Monday, May 20, 2013

Whitsunday Islands

Just off Pinnacle Point on Hook Island - Photo by Corie

Originally, we had planned on hopping up the Queensland coast, spending our evenings tucked away in some pleasant anchorage, of which there are many.  However, Mary's time aboard was growing short (that damned calendar!) so we decided to do an overnight passage to the Whitsundays.  Besides, this gave Mary the experience of sleep deprivation, which is part and parcel of cruising on a sailboat when doing overnight passages.  Mary didn't actually stand a watch but she did stay up through  most of mine. The winds were non-existent so we were under power the entire way and we arrived under cloudy skies at Whitehaven Bay, famous for it's long beaches of fine white sand, in the early afternoon.

The Whitsundays are a very popular destination not just for people cruising on sailboats but it attracts visitors from all over the world.  The waters are filled with the wakes of passing ferries and tour boats and even though things calm down at night, the heavy traffic deprives the area of remote-destination feel.  We only spent one night at Whitehaven Bay and left early the next morning.

Pinnacle Point
Hook Island is just north of Whitsunday Island and the most northerly part is Pinnacle Point.  As we rounded the point we could see one boat hanging on a park-provided mooring.  Ruthie looked closely with the binoculars and discovered a second mooring with no one on it.  What a score!  We felt it was like getting an up front parking spot in a crowded mall.  The Marine Parks Department of Queensland establishes Reef Protection Zones and boats are prohibited from anchoring inside those well-marked areas.  However, the Parks Department also installs a few moorings that are free to anyone although certain size limits apply but we raced to snag the one that was empty.  Written on the mooring are rules for it's use, which include a 2-hour limit and we started looking around for the meter maid who would either kick us off or write us a ticket.  When the other boat in the little bay left, we relaxed and wound up spending the night.

The bay was beautiful, calm, remote and for most of the time we were there, we had it all to ourselves.  Regardless, we felt a little guilty for spending 24 hours on a mooring with a 2-hour limit so the next day we went to cast off for other destinations.  We started our trusty diesel, just like so many times in the past and it ran fine - for about 30 seconds before sputtering and dieing.  It took Ruthie and me over an hour to find the problem (a manual transfer pump on the final fuel filter froze) but by then we had taken almost the entire fuel delivery system apart and put it back together.  We're now running the engine without a final fuel filter which would scare the hell out of most diesel mechanics.  Once the engine was running again, we motored around to the west side of Hook Island to Stonehaven Bay where we found a whole field of empty mooring buoys inside the Reef Protection Zone.  Emboldened by getting away with our lengthy stay a Pinnacle Point, we grabbed a mooring that was close to the beach and settled in for a two-day stay.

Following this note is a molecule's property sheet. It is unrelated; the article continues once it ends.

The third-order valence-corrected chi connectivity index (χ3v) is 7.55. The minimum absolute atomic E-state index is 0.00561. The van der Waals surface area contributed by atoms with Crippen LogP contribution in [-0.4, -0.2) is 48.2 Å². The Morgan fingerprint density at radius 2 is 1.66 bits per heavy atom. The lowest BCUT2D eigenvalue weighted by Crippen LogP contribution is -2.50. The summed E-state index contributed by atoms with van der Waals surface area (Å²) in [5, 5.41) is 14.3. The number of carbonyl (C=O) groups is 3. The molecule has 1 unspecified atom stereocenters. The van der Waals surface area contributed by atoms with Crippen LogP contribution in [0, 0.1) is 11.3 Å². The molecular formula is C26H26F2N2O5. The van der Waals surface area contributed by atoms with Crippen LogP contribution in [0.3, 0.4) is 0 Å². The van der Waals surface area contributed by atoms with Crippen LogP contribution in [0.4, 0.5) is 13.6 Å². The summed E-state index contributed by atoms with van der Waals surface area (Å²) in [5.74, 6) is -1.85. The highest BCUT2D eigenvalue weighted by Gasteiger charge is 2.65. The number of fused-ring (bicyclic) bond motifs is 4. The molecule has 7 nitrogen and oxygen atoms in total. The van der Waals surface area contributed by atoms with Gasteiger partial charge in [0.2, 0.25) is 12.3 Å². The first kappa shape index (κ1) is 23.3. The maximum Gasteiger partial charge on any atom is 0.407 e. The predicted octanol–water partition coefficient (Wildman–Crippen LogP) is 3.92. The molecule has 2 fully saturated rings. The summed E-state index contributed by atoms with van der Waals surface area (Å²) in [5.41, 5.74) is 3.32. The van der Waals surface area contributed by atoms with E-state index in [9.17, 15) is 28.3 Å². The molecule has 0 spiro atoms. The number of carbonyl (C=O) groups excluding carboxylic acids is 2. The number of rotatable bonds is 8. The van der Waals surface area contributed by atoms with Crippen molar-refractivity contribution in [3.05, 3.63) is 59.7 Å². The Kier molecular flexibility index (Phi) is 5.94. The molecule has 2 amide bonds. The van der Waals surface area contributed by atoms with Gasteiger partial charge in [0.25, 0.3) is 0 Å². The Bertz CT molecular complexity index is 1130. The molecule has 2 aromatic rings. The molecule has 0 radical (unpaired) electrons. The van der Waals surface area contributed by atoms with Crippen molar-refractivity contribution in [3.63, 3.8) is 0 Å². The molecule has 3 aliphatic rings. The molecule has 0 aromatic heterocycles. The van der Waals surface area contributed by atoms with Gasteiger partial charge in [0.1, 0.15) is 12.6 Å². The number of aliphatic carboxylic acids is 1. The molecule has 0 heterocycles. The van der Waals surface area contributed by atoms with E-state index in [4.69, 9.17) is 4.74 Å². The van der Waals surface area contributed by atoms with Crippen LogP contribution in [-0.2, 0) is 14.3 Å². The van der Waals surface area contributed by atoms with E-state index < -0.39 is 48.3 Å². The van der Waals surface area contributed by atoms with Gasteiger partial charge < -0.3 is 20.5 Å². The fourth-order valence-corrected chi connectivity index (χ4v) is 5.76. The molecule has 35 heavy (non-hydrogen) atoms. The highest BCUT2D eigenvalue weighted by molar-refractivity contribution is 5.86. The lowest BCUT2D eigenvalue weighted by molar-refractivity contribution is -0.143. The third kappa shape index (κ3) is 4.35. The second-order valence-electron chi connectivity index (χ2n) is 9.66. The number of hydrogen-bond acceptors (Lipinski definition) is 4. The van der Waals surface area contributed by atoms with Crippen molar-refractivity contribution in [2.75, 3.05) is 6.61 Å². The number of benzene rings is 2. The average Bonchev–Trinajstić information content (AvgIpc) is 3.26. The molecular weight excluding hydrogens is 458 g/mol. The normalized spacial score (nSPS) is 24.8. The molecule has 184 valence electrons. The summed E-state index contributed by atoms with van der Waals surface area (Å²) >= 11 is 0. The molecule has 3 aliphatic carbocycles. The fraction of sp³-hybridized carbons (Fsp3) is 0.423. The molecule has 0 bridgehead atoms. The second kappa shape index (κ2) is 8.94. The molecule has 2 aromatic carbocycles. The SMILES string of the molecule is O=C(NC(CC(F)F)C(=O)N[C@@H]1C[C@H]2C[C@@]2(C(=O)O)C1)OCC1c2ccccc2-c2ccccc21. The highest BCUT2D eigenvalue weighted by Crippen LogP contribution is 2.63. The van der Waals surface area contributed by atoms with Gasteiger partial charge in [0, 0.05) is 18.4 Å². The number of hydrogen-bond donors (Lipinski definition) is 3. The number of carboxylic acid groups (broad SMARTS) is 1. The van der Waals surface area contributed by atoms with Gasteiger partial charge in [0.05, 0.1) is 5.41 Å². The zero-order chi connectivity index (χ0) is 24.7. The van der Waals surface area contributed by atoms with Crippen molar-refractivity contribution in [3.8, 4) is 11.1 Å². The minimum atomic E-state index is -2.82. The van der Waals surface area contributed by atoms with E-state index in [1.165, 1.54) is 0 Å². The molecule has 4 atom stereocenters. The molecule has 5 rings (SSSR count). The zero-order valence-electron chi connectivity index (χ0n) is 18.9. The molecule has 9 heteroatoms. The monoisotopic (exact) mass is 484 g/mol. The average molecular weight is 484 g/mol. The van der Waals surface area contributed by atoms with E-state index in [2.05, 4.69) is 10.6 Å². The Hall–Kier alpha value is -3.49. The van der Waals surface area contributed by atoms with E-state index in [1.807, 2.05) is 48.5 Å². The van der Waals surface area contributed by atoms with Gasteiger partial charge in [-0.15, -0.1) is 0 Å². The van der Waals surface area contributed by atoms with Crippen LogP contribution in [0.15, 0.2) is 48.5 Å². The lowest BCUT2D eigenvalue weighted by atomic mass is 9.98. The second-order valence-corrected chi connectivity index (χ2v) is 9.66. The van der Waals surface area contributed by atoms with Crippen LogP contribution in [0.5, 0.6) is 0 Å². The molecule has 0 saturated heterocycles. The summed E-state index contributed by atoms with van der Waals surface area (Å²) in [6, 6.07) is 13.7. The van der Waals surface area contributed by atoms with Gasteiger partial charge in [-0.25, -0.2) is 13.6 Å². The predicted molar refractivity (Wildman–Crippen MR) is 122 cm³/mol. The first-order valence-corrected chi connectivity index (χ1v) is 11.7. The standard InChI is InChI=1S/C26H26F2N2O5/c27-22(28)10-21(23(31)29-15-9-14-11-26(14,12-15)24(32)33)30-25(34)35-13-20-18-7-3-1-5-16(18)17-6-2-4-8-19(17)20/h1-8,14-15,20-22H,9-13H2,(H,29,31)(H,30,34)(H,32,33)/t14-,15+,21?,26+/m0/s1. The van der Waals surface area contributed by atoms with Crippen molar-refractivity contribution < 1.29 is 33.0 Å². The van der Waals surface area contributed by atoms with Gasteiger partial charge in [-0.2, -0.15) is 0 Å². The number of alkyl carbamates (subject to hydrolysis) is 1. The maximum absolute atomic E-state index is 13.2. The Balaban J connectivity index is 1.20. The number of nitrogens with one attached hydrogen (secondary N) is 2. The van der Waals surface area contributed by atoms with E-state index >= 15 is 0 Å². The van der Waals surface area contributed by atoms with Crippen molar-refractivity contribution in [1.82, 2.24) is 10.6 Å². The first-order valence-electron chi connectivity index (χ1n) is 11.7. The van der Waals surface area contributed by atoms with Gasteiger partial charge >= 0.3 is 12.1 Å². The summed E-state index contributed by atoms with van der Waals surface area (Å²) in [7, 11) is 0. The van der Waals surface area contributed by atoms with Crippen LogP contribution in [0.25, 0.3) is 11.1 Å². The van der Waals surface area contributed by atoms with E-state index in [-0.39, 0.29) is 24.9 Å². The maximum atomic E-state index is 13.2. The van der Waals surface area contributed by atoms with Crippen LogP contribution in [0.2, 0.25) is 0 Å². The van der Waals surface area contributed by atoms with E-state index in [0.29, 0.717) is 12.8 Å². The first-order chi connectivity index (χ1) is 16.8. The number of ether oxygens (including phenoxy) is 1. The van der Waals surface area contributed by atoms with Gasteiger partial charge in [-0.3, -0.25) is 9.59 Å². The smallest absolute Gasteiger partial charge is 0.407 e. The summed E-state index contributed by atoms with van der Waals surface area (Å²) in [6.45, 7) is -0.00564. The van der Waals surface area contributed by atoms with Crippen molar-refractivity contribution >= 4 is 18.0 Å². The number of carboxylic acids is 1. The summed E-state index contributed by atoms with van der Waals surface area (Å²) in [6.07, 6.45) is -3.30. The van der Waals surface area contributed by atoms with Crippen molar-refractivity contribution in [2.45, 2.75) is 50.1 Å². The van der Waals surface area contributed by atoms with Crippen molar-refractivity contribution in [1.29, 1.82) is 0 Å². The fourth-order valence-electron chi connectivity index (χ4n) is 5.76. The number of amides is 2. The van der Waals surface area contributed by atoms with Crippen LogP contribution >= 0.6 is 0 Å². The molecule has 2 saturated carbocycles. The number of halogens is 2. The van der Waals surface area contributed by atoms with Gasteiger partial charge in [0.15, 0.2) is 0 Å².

Alas, we couldn't prevent the day from arriving when we would have to take Mary to the airport and after 21 very fun days, we motored over to Hamilton Island where the airport was right on the edge of the bay.  It was kind of scary to see what appeared to be huge 737s coming in for a landing just above the tops of the masts.  No sooner had Mary left, we had the dinghy secured in it's davits and we departed for Townsville, about 150 miles to the north.  The winds were forecast to be very light and I had set my expectations for motoring the entire way but a 15-knot southeasterly breeze filled in.  With the genoa poled out to starboard, the main prevented off to port, we sailed all night into a beautiful setting moon.  It was so magical that even the heavy freighter traffic didn't disturb my revery.  The entrance to the Breakwater Marina in Townsville is very shallow and for the most part we only had 1 foot of water under the keel.  Townsville is a bustling little beach-side community with lots of attractions for visitors.  Unfortunately, it's beautiful beaches are currently closed to swimming as there are deadly box jellyfish in the water.  After a few repairs, we'll be underway again although we'll time our departure to be at high tide!

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